• Falcon Marching Band Fund to support the purchase and maintenance of instruments, especially sousaphones, trombones, mellophones and a new sound system. 
  • BGSU Bands Endowment Fund to provide support in perpetuity for a range of BGSU Band program initiatives, including special projects, music commissions, guest artists, recruitment and band travel. 

“To all the students, alumni, faculty, staff and supporters, past and present, who have been a part of this journey, thank you for your passion, talent and commitment,” said Dr. William Mathis, dean of the College of Musical Arts. “Your contributions have shaped BGSU Bands into what it is today, and your legacy will continue to inspire future generations. Here’s to the next 100 years of excellence, innovation and harmony!” 

Musicians play during a concert
BGSU Wind Ensemble members perform during the final event of the BGSU Bands' 100th anniversary year. (BGSU photo/Keira Ellenberger)

Impact on students and community

The BGSU Bands are more than musical ensembles; they are a force of inspiration and transformation. Within these ranks, students hone their craft, learn discipline, and forge lifelong friendships. At any given time, rehearsal rooms in the Moore Musical Arts Center echo with dedication, as these student musicians evolve into seasoned artists and impactful music education professionals.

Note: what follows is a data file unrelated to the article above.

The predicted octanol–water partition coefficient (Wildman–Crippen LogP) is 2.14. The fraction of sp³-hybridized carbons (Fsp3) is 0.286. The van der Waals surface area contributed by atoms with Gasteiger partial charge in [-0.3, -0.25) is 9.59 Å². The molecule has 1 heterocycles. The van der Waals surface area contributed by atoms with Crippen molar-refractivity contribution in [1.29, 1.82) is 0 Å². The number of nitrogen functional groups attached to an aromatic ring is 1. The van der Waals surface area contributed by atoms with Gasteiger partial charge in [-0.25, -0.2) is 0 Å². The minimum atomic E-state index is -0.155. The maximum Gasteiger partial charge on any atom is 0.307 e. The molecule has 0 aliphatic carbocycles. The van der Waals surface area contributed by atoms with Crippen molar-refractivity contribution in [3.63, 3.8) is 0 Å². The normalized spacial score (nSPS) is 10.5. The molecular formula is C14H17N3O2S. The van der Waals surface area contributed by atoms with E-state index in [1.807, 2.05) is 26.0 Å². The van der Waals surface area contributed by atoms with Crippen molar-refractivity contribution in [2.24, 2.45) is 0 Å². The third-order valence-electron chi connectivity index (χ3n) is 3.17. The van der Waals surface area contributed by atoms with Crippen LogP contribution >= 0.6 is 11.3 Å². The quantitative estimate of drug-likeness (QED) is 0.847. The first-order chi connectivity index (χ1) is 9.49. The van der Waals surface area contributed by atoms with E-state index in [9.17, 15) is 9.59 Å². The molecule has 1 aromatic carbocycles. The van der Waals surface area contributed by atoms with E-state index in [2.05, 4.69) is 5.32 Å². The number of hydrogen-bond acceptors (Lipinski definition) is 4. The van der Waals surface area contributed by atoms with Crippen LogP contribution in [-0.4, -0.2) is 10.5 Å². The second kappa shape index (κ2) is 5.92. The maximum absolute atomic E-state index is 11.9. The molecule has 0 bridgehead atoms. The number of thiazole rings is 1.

The BGSU Bands also extend their embrace beyond campus. Their performances at local events, parades and community gatherings weave a sonic thread that binds the BGSU learning community, as the bands contribute to the cultural life of the University and the broader community.  

The University has never been without music on campus, from the first existence of a department (1914-1961), to a School of Music (1961-1975) and, finally, the College of Musical Arts in 1975. 

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Media Contact | Michael Bratton | mbratto@bgsu.edu | 419-372-6349

Updated: 04/15/2024 11:02AM